Endgame was one of the Marvel movies that Brennan and I saw together.  It was the culmination of several Marvel movies depicting the end of the world.  In this movie, the villain, Thanos, had grabbed all six of these powerful stones that enabled him to destroy half of the universe and 1/2 of its population.  But, the Avenger superheros find a way to reverse time and restore the universe and its population…including many of the Avengers who had vanished.  

Now, that was a movie, and as good it was, it’s still fantasy.  Yet, and we have said this before, we live in “apocalyptic” times.  That doesn’t mean the end of the world, but it does mean the end of some things so that new things can emerge.  It also means that things are being revealed that were hidden, or not recognized before.

Friends, as we read the gospel story, can we not see that this was not only true 2,000 years, but so true today!  

Jesus makes a statement, that the temple, this grand building in Jerusalem that was built by King Solomon, was one of the most amazing structures in antiquity, and made a huge impression on the disciples.  Again, remember last week, when we said that we often go after things that are shiny, appealing, or speak somehow to a sense of oversized grandeur that make us feel important for reasons other than what we were created for?  The disciples kept on falling into the same patterns, going after surface things, wanting to be great, wanting to be a part of the system that kept them from realizing their full humanity.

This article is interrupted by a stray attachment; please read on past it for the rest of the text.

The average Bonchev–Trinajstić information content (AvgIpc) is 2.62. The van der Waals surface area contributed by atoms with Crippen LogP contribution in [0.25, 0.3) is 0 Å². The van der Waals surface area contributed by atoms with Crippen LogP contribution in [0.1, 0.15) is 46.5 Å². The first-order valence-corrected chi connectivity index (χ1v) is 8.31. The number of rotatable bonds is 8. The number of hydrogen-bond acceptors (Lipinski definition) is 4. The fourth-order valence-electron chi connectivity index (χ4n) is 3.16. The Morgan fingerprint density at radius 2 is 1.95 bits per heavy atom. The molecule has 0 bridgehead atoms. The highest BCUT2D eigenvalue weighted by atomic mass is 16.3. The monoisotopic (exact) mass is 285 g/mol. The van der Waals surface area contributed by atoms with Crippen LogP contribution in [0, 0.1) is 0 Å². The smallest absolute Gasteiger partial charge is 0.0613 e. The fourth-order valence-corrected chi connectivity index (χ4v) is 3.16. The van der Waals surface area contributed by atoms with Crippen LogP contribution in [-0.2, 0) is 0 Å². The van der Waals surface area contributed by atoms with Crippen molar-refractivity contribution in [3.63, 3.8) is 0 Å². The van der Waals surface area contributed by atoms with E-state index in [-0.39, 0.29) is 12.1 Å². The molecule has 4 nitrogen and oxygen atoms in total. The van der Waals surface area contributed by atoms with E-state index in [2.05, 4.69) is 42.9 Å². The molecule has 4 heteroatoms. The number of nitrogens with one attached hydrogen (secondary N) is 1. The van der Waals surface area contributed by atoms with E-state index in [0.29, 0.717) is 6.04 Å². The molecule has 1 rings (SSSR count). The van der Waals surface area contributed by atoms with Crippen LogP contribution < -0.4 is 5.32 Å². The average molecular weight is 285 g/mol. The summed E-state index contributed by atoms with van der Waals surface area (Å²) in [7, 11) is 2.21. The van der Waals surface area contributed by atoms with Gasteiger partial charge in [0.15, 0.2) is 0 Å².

Jesus literally goes after them with a blunt statement meant to cause them some dissonance, to make them thing, to shake them out of their comfort.

You see this temple that you are so impressed with?  See how powerful it looks?  How permanent?  Well, nothing is permanent, these stones, large stones, will all fall down, this building will be destroyed…and, so will all of your notions that have been created to give you some sense of control, when in reality, those notions control you and keep you from becoming the person that you have always wanted to be.

Its interesting though, the disciples stick with Jesus.  They know his words and actions carry meaning.  It often happens that when Jesus makes these statements in public, there’s a sidebar conversation with the disciples where he explains further.  After three of the disciples ask in private the meaning of his words, Jesus goes on to say that there will always wars, rumors of wars, human conspiracies, and all sorts of disasters, but something deeper is going on.